I have talked about the importance of retailers connecting with their customers – meeting them where they are, understanding how they’ve changed, and refining what is offered to better serve them. But this idea of connection goes further. Retailers are finding new ways to engage authentically with their customers, and there is an opportunity for retailers to provide space, purpose, and reason for people to reconnect with each other. But even as retailers seek to reengage with consumers, many people are finding that – for at least a couple of reasons – reconnecting isn’t as easy as they thought it would be.
They Don’t Remember How
As areas of the world come out of the most stringent lockdowns of the pandemic, many people have been saying the same thing: they don’t remember how to relate to other people. It’s become an almost-painful joke that underscores the extreme isolation of the last year. People are struggling with figuring out how to reconnect and be with others.
Many are Experiencing Profound Lonliness
In and among all the parents struggling to work from home while supporting their children doing online school while never having a moment of quiet, there have been even more people struggling to simply survive the loneliness of the pandemic. Self-isolating and social distancing as a family is much different than self-isolating and social distancing for someone who lives alone.
Retail Provides Opportunities – and Excuses – to Connect Again
I think this is one of the most understated purposes of brick-and-mortar retail. Beyond ordering something online, which is a one-to-one experience rather than an immersive experience, retail becomes part of the social fabric. I believe that this affords many opportunities for retail to explore different dimensions to socialization. Whether it’s connecting with a friend in a newly re-opened café, shopping with friends for wardrobe updates, or enjoying a mani-pedi session with a family member that you haven’t seen in six months, retail of all kinds opens doors to connecting people. And as retailers consider the consumer desire to connect, it will impact the way they locate and design their stores.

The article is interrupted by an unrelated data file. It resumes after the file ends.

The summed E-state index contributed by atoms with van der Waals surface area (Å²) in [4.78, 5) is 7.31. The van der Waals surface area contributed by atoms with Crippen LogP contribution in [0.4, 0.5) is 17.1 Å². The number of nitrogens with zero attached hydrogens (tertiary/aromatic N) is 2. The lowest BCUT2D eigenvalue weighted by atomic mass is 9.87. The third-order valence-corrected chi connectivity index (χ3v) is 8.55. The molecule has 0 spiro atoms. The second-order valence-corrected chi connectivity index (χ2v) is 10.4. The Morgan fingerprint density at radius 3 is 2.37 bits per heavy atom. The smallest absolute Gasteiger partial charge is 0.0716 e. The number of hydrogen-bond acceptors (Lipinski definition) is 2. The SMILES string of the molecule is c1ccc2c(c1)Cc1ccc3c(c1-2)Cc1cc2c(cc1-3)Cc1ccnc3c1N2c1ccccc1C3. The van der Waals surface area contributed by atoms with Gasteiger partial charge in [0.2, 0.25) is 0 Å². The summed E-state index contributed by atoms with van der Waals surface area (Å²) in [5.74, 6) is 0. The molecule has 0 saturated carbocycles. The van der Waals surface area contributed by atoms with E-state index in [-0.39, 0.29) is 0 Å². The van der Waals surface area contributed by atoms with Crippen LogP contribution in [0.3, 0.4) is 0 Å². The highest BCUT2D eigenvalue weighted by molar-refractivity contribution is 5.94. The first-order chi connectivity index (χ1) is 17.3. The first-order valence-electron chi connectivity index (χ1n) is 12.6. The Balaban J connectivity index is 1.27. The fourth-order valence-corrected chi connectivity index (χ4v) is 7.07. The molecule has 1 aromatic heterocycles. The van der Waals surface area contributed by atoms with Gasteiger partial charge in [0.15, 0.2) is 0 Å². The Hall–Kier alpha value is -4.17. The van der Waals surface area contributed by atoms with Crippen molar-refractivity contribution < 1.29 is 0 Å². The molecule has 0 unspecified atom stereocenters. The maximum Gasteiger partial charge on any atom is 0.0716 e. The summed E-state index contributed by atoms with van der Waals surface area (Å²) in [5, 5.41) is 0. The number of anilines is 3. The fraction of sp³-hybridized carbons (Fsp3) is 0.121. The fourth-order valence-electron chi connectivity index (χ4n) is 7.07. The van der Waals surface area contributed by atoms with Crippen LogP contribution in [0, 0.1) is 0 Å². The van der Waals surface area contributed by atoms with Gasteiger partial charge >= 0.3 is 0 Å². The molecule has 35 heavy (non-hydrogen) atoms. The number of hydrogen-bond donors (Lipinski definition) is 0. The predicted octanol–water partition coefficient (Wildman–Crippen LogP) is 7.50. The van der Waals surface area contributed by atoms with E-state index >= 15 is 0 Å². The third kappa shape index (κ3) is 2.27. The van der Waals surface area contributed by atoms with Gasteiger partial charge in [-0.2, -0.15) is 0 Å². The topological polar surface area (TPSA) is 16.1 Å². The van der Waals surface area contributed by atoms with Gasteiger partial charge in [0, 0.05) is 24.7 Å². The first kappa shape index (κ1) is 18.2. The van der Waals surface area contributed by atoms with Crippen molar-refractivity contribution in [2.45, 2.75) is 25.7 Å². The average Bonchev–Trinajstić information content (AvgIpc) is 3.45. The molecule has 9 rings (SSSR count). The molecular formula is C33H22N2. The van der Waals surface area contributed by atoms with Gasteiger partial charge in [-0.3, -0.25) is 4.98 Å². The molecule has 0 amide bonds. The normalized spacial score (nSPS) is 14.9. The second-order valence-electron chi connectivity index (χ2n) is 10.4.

As we observed in a recent Chute Gerdeman article:
People are actively seeking out communities to find support and belonging. Consumers are finding strength in numbers, and it’s clear that it’s impacting retail. No matter how big or small, brands are re-assessing their efforts to bring a sense of community into their offering. For some it’s sparked an entirely new format strategy, while others have created outlets that bring communities together.
Retail Location Strategies that Bring Communities Together
Retailers should meet and connect with consumers where they want to be. These days, it’s more than just at a mall. A great example of the future of retail location strategy is the opening of Bloomie’s in Fairfax, Virginia, this summer. The store will be roughly 10% the size of a traditional Bloomingdale’s department store. The store will “serve as a hub for experiences, with a focus on fashion, and feature Colada Shop, a restaurant serving coffee, Caribbean-inspired small bites and cocktails into the evening.”
Rather than locating in a shopping mall, Bloomie’s will be located in the Mosaic District shopping center – a mixed-use development with retailers, apartments, offices, town homes, a grocery store, and a movie theater.
This approach by Macy’s (owner of Bloomingdale’s and Bloomie’s) is precisely where retail location strategy and consumer-centric retail converge: in the neighborhood, in a more focused space, with the goal of giving people a place not just to shop but to gather, socialize, and connect.